Finding a Lawyer
When you represent yourself in a civil case in North Dakota state court, you must do everything for yourself that a lawyer you hire would do for you.
Although the North Dakota Legal Self Help Center can give self-represented individuals information about civil court processes, the Center can’t give you any legal advice or act as your lawyer in any way.
There are risks to representing yourself. Before deciding to represent yourself, it’s a good idea to consult a lawyer to understand the options and consequences involved in your case.
IMPORTANT! Some types of cases require that a lawyer represent the party. In general, when a business is a party in a North Dakota state district court case, the business must be represented by a lawyer licensed to practice law in North Dakota. A non-lawyer can’t represent a business in a North Dakota state district court case.
How Do I Find a Lawyer?
- Word of mouth. Talk to your friends, relatives, other professionals, etc., about a lawyer they may have used and ask who they recommend.
- Print or online telephone directories. Look in the yellow pages for attorneys, lawyers, legal services, etc.
- Search online. Use your internet browser to search for lawyers online.
- Contact Legal Services of North Dakota by phone or on their website. Legal Services of North Dakota is a non-profit organization, providing free legal assistance to North Dakota residents in a variety of matters based on income. Legal Services of North Dakota can also determine whether you meet the income requirements for the Volunteer Lawyers program which offers low-cost legal assistance based on income.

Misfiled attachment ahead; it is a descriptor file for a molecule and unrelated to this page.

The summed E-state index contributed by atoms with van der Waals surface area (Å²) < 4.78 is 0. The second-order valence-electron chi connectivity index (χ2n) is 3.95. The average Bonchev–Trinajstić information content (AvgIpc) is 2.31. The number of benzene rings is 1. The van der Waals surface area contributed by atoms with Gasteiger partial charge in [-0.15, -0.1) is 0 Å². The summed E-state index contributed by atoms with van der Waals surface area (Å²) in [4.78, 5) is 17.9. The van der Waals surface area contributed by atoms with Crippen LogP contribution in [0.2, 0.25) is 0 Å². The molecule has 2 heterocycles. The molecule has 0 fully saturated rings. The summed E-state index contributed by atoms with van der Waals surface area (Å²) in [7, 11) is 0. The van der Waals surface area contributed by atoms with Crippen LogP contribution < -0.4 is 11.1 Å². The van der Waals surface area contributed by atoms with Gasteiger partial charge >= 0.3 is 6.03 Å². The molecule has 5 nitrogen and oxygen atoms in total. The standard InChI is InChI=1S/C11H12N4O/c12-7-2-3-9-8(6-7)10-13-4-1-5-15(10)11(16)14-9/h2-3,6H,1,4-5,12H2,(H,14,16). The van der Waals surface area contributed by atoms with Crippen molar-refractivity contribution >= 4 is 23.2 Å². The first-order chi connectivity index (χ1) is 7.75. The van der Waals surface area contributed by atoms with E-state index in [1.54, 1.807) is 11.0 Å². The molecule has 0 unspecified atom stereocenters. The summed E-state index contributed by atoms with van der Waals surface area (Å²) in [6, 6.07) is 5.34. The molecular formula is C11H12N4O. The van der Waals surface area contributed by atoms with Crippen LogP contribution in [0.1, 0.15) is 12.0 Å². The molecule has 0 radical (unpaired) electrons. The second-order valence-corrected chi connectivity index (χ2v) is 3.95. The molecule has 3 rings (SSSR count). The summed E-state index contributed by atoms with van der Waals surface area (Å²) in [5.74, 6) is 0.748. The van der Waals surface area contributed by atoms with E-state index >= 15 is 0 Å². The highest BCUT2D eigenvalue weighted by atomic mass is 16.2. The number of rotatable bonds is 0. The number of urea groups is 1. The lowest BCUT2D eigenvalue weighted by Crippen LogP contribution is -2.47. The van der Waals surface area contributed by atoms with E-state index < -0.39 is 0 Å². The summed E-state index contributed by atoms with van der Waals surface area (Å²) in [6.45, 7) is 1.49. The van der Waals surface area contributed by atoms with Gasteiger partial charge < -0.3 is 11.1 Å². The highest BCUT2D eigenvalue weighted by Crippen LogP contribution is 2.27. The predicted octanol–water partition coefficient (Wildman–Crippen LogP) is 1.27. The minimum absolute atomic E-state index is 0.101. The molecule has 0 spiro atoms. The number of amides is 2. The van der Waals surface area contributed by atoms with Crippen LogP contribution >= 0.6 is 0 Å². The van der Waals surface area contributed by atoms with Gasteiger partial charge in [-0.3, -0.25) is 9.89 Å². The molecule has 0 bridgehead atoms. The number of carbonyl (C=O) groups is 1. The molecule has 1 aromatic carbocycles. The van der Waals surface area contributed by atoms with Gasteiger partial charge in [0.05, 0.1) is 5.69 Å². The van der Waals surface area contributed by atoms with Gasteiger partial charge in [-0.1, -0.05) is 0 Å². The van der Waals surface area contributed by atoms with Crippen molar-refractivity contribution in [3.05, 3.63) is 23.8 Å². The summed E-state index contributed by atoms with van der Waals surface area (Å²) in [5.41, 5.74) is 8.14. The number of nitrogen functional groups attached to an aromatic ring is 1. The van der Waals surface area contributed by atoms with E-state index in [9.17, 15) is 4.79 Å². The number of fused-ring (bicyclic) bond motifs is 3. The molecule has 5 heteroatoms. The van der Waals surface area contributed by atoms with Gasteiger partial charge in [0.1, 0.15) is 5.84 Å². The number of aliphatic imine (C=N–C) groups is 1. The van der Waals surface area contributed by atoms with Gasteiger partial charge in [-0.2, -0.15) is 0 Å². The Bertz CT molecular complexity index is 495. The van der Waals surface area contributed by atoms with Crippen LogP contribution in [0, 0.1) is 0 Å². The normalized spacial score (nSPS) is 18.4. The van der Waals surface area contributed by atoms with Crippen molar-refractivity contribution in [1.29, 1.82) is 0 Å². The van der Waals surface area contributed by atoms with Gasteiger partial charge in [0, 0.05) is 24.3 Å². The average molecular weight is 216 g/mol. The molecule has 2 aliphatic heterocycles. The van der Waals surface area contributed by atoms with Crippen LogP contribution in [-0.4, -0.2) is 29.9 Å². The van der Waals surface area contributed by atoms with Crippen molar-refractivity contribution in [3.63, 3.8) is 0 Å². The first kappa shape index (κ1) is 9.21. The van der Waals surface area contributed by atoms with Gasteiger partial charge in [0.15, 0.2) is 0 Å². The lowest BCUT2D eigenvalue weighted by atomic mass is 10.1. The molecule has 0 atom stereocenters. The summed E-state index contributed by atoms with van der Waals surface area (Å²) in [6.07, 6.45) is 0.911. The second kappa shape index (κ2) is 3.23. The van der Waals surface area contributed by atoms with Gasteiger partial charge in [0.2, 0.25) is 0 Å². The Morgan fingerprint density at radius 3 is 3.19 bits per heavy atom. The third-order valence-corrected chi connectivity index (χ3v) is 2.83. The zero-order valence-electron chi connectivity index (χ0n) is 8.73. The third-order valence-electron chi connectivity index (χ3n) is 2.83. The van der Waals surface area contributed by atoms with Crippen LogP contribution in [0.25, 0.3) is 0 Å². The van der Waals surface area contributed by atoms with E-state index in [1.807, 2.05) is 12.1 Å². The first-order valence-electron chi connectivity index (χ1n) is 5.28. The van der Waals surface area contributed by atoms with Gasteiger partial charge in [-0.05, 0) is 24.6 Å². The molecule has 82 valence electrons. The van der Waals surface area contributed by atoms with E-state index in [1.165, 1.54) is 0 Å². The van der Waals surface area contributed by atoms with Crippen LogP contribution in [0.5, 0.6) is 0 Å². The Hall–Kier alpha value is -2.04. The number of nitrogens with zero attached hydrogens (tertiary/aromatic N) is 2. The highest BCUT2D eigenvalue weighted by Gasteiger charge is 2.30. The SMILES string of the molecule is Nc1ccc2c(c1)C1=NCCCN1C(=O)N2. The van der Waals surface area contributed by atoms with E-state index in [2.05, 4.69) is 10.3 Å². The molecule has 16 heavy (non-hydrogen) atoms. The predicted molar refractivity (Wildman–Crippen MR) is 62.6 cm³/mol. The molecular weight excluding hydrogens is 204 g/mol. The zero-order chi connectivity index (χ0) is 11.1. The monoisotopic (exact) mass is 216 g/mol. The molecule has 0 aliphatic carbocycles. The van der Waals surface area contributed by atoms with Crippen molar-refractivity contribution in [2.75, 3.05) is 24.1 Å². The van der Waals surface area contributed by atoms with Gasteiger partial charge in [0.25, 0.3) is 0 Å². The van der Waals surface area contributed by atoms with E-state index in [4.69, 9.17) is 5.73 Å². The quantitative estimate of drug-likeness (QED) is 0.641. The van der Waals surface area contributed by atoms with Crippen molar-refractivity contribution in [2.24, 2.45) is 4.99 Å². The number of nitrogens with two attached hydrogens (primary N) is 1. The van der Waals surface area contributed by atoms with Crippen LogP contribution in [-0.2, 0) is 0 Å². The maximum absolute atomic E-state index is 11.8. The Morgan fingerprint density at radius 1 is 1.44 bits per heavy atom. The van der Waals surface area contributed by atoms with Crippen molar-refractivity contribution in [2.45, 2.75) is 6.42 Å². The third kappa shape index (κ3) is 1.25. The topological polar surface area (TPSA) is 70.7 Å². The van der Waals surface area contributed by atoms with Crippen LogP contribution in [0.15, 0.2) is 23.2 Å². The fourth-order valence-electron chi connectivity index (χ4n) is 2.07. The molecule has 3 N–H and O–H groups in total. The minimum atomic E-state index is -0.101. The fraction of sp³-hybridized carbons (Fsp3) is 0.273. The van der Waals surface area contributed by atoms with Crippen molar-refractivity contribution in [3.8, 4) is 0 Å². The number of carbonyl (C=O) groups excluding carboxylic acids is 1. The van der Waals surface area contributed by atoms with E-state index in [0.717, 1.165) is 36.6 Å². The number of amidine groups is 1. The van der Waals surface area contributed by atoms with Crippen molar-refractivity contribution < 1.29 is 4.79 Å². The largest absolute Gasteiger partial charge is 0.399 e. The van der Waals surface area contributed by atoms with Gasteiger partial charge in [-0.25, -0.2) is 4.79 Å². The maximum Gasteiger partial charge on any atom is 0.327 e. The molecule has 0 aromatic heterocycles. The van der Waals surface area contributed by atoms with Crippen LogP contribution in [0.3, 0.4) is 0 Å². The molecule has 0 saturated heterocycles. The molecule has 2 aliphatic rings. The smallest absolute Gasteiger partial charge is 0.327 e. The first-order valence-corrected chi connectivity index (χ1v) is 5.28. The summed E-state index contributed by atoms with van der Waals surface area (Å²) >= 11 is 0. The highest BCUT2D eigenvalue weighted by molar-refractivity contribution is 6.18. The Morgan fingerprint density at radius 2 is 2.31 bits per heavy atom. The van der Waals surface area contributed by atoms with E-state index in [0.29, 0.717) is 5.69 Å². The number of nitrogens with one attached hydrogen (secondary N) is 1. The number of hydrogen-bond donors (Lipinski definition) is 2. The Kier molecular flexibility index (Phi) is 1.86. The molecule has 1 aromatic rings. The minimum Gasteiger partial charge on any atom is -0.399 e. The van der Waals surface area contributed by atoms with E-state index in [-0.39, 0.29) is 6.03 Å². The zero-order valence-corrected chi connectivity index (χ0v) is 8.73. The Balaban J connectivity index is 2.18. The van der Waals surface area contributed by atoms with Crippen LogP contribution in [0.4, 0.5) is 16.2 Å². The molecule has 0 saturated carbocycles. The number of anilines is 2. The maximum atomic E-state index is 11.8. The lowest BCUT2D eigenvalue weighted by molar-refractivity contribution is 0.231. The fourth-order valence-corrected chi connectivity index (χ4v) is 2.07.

- The phone number for under age 60 is (800) 634-5263.
- The phone number for age 60 and older is (866) 621-9886.
- Contact Dakota Plains Legal Services. Contact information for each of their eight offices is on their website. Dakota Plains Legal Services (DPLS) is a non-profit legal services organization that provides free legal assistance to low-income individuals, older Americans, and veterans. DPLS serves communities across South Dakota and North Dakota, including nine tribal court nations. DPLS free legal assistance includes help with tribal court matters.
- Call the State Bar Association of North Dakota Lawyer Referral Service. The State Bar Association of North Dakota provides a lawyer referral service to match paying clients in need of legal services with lawyers. A referral includes a lawyer's name, phone number and up to a 30-minute consultation with the lawyer in the area of law of your choice and town or county of your choice. The charge for a referral is $30.
- The phone number is (866) 450-9579.
- Go to the North Dakota Court System website for a list of all lawyers who are licensed to practice law in North Dakota. You can narrow your search by name or location.
- Criminal Matters. If you have a low income and have been charged with a criminal offense, you may qualify for a free lawyer to defend you against the charge. Apply at the Clerk of Court’s Office of the court where the case is being heard. Contact information for North Dakota State District Courts and municipal courts is available at ndcourts.gov/court-locations.
How Can a Lawyer Help Me?
Lawyers are trained legal professionals who graduated from law school and satisfied all of the requirements to be licensed to practice law in North Dakota.
A lawyer you hire CAN:
- Give you legal advice.
- Explain the law to you and how the law applies to your situation.
- Identify and explain how to prevent legal problems down the line that could have long-lasting consequences.
- Tell you if you have a good case.
- Evaluate your options and their consequences, and give you advice about the best course of action to take.
- Negotiate conflicts with others.
- Draft legal documents to file in court.
- Communicate with the other parties or their lawyer (if represented).
- Figure out the most helpful evidence to present in your case.
- Prepare you to give testimony in court.
- Represent you in court hearings and at trial.
When Should I Consider Hiring a Lawyer?
There are significant risks to representing yourself. You must follow all of the required procedures, and meet all of the requirements to prove your side of your case. Mistakes can be costly. For example, you may lose, you may be ordered to pay the other party’s costs, or your case may be thrown out.